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New Fellow in Biochemistry has teaching front and centre

“My passion always has been teaching,” said Dr Dominic Alonzi, who earlier in Michaelmas term was inducted as Fellow in Biochemistry at Oriel College for a fixed term.

Alonzi graduated from Corpus Christi College, Oxford, with a master’s degree in Molecular and Cellular Biochemistry before completing a DPhil in Glycobiology at the Department of Biochemistry while based at Linacre College.

He joined Oriel College in 2021 as a stipendiary lecturer and the main organising tutor for Biochemistry and also Biomedical Sciences.

Outside of teaching, Alonzi has led on antiviral research and testing and also published articles on glycobiology. He said he finds this “all deeply rewarding,” but not so much as he does teaching.

“Oxford is a research-intensive university, but it also values teaching. And that’s a great thing about Oriel College in particular — they recognise not just my research but also what I do for teaching and pastoral care,” he added.

Alonzi was made responsible for coordinating Opportunity Oxford’s online and residential courses across the Medical Sciences Division in 2019 and has worked at the Centre for Teaching and Learning as an education development consultant since 2021.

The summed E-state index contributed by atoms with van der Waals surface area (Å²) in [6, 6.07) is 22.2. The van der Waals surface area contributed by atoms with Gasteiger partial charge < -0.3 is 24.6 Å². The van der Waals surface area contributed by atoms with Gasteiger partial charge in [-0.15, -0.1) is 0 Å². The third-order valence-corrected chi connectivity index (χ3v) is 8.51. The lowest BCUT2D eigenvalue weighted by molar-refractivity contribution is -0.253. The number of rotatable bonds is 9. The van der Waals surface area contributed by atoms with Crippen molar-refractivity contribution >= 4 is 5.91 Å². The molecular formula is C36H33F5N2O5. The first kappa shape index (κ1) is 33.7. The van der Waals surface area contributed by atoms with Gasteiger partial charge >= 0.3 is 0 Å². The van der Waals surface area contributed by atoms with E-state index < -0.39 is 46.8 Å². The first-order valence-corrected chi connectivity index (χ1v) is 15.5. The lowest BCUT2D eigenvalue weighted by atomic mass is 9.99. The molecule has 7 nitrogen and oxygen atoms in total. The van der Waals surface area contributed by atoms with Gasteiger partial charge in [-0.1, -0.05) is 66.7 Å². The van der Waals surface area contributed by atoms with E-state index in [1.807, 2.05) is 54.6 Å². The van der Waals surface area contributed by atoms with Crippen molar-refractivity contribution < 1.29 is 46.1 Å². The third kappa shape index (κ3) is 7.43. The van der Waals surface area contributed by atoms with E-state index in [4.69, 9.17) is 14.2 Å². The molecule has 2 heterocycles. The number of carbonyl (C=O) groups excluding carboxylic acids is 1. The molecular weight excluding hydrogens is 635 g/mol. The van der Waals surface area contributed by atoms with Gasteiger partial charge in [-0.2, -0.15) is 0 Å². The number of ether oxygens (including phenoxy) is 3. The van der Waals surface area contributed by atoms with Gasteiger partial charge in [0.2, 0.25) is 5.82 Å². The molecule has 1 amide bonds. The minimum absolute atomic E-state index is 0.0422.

Opportunity Oxford is an academic programme that aims to help students from underrepresented backgrounds prepare for studying at the University of Oxford and Alonzi will be retaining his role during his tenure as Fellow in Biochemistry at Oriel College.

“We’ve had hundreds of students go through the courses and then going on to achieve degrees. Seeing students develop and progress — it’s hugely rewarding,” he said.

The Centre for Teaching and Learning exists to support teaching and learning at the University of Oxford and to promote inclusive and flexible approaches to education and assessment across departments and faculties.

Alonzi’s role at the Centre for Teaching and Learning has seen him encourage greater diversity in assessment methods and structures. His approach follows a guiding thread: asking the correct questions first, designing assessments second.

“What is a good English student? Or a good lawyer? What should a Biochemistry student be able to do by the time they graduate? These are the sorts of questions that should be shaping assessments,” he said.

The role also sees Alonzi help younger and less experienced staff to develop their teaching skills and also to achieve recognition for their contributions to education.